This is a favorite wine book, and, unlike ratings-focused books, not quite so readily replaceable by software and not particularly suited for mobile devices. A wonderful use of this book is to read about a region then go buy a few representative wines, which will help enormously in fixing the reference information in your mind as well as increasing the enjoyment of the wine itself. It's also a nice companion to wine articles in Wine Spectator and other magazines to supplement the tasting and travelogue information typical in such articles.

It is a shame that there isn't a "Look Inside" for this book. If you are unfamiliar with it, the World Atlas' maps are quite wonderful. Not just plain-Jane maps, but viticultural maps, with chapters and pages of accompanying commentary to help you understand the unique characteristics of each region as it pertains to wine. It is a delightful book to leave lying around, as you can read a page or two casually - each region stands on its own, i.e., this is not a book you have to slog through cover to cover.
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57 of 63 people found the following review helpful By Keith E. Webb VINE VOICE on October 27, 2007
Format: Hardcover
At 400 pages, British wine experts Hugh Johnson and Jancis Robinson have created their most exhaustive atlas yet, and a tremendous resource. The book is gorgeous - with a generous amount of color illustrations, photos, and maps, including 2 page spreads. All told there are 48 extra pages over the previous edition.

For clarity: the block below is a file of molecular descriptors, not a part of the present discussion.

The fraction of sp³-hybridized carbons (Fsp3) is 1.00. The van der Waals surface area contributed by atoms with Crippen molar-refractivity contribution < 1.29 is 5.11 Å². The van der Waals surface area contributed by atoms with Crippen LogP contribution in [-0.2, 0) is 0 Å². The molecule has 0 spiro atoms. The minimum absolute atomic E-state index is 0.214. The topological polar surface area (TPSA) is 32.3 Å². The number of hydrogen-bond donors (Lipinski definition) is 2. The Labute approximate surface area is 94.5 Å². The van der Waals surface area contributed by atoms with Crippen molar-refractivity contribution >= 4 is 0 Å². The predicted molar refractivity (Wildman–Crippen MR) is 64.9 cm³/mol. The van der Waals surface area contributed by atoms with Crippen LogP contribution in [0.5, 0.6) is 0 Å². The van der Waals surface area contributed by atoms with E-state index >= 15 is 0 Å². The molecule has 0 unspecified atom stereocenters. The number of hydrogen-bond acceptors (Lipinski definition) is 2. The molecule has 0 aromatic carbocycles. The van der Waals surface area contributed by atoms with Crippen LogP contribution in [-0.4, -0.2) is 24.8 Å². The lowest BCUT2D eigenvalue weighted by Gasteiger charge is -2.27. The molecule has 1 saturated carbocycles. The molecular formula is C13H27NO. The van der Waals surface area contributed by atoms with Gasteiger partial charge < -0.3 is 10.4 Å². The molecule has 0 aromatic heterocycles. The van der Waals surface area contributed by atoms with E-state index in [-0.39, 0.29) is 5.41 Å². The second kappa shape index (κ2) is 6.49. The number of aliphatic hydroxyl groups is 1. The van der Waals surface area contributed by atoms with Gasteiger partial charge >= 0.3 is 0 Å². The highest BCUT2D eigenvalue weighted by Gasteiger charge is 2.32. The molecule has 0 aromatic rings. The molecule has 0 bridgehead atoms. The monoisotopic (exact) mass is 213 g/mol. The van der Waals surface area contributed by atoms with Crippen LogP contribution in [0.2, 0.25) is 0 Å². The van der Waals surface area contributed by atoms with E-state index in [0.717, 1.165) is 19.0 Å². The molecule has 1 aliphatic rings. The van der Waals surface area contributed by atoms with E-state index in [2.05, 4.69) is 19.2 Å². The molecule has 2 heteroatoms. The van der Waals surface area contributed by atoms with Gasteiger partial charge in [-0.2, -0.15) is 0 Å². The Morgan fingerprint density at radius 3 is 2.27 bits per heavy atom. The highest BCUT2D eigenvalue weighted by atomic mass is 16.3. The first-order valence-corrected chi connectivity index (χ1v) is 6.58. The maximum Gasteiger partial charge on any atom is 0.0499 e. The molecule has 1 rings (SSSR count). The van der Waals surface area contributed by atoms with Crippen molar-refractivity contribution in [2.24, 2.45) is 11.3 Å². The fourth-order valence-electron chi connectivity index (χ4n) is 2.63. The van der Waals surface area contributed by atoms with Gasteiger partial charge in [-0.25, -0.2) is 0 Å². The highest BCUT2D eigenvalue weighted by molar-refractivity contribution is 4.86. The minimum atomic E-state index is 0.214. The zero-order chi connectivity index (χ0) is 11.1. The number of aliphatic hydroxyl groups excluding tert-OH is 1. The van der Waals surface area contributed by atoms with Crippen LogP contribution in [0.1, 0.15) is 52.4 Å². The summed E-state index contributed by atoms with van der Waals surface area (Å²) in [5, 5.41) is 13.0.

The 6th edition contains 200 maps, all revised and updates, including 20 new maps. The introduction contains essays on wine in the ancient world, vine types, grape varieties, weather, terroir, the wine growers calendar, how wine is made, etc. etc. Robinson has said this new edition took two years of concentrated effort. It was worth it!

Then the authors dive deep into wine regions organized by country. Each region or country covered has a colored map, an essay about the characteristics of the reason, vital statistics, and a few wine labels. France has the most with 55 regions featured, indeed, a quarter of the volume (100 pages) is on France. Italy features 18 regions. Spain 9. Portugal 6. Germany 12. United States 17. Australia 12. New Zealand 4. Other countries covered include: England and Wales, Switzerland, Austria, Hungary, Czech Republic, Slovenia, Western Balkans, Bulgaria, Romania, Former Soviet Republics, Greece, Eastern Mediterranean, North Africa, South Africa, China, Japan, and the rest of Asia. I find the information scant on Chile and Argentina, which is odd given their increased market exposure and rising excellence of wines.